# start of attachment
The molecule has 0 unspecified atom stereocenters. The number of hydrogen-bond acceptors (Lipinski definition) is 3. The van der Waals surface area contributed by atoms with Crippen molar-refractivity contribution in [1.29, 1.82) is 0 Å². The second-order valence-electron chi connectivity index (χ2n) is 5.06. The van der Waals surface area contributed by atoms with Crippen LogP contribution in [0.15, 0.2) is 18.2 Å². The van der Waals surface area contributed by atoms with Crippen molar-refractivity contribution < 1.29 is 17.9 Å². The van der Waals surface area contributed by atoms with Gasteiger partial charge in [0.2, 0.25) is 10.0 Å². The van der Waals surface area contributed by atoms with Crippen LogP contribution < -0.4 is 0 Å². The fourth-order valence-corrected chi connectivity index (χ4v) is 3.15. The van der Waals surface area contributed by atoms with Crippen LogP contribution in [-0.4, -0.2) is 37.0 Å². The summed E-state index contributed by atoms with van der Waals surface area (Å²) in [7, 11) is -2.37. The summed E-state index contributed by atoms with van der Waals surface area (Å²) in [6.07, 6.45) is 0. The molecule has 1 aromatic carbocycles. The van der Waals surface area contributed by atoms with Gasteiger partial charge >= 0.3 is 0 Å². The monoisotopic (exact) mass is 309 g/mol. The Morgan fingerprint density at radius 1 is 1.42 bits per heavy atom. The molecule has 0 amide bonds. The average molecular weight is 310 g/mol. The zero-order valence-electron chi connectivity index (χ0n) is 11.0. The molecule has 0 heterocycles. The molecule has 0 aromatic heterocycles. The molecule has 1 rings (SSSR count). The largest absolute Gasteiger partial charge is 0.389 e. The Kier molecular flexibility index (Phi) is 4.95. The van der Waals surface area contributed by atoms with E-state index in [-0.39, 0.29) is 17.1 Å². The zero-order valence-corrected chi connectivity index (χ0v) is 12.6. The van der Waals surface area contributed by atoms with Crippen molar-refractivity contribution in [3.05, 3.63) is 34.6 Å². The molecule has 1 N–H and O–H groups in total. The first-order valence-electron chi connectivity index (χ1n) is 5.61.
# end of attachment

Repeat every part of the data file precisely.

The molecule has 0 unspecified atom stereocenters. The number of hydrogen-bond acceptors (Lipinski definition) is 3. The van der Waals surface area contributed by atoms with Crippen molar-refractivity contribution in [1.29, 1.82) is 0 Å². The second-order valence-electron chi connectivity index (χ2n) is 5.06. The van der Waals surface area contributed by atoms with Crippen LogP contribution in [0.15, 0.2) is 18.2 Å². The van der Waals surface area contributed by atoms with Crippen molar-refractivity contribution < 1.29 is 17.9 Å². The van der Waals surface area contributed by atoms with Gasteiger partial charge in [0.2, 0.25) is 10.0 Å². The van der Waals surface area contributed by atoms with Crippen LogP contribution < -0.4 is 0 Å². The fourth-order valence-corrected chi connectivity index (χ4v) is 3.15. The van der Waals surface area contributed by atoms with Crippen LogP contribution in [-0.4, -0.2) is 37.0 Å². The summed E-state index contributed by atoms with van der Waals surface area (Å²) in [7, 11) is -2.37. The summed E-state index contributed by atoms with van der Waals surface area (Å²) in [6.07, 6.45) is 0. The molecule has 1 aromatic carbocycles. The van der Waals surface area contributed by atoms with Gasteiger partial charge >= 0.3 is 0 Å². The monoisotopic (exact) mass is 309 g/mol. The Morgan fingerprint density at radius 1 is 1.42 bits per heavy atom. The molecule has 0 amide bonds. The average molecular weight is 310 g/mol. The zero-order valence-electron chi connectivity index (χ0n) is 11.0. The molecule has 0 heterocycles. The molecule has 0 aromatic heterocycles. The molecule has 1 rings (SSSR count). The largest absolute Gasteiger partial charge is 0.389 e. The Kier molecular flexibility index (Phi) is 4.95. The van der Waals surface area contributed by atoms with E-state index in [-0.39, 0.29) is 17.1 Å². The zero-order valence-corrected chi connectivity index (χ0v) is 12.6. The van der Waals surface area contributed by atoms with Crippen molar-refractivity contribution in [3.05, 3.63) is 34.6 Å². The molecule has 1 N–H and O–H groups in total. The first-order valence-electron chi connectivity index (χ1n) is 5.61.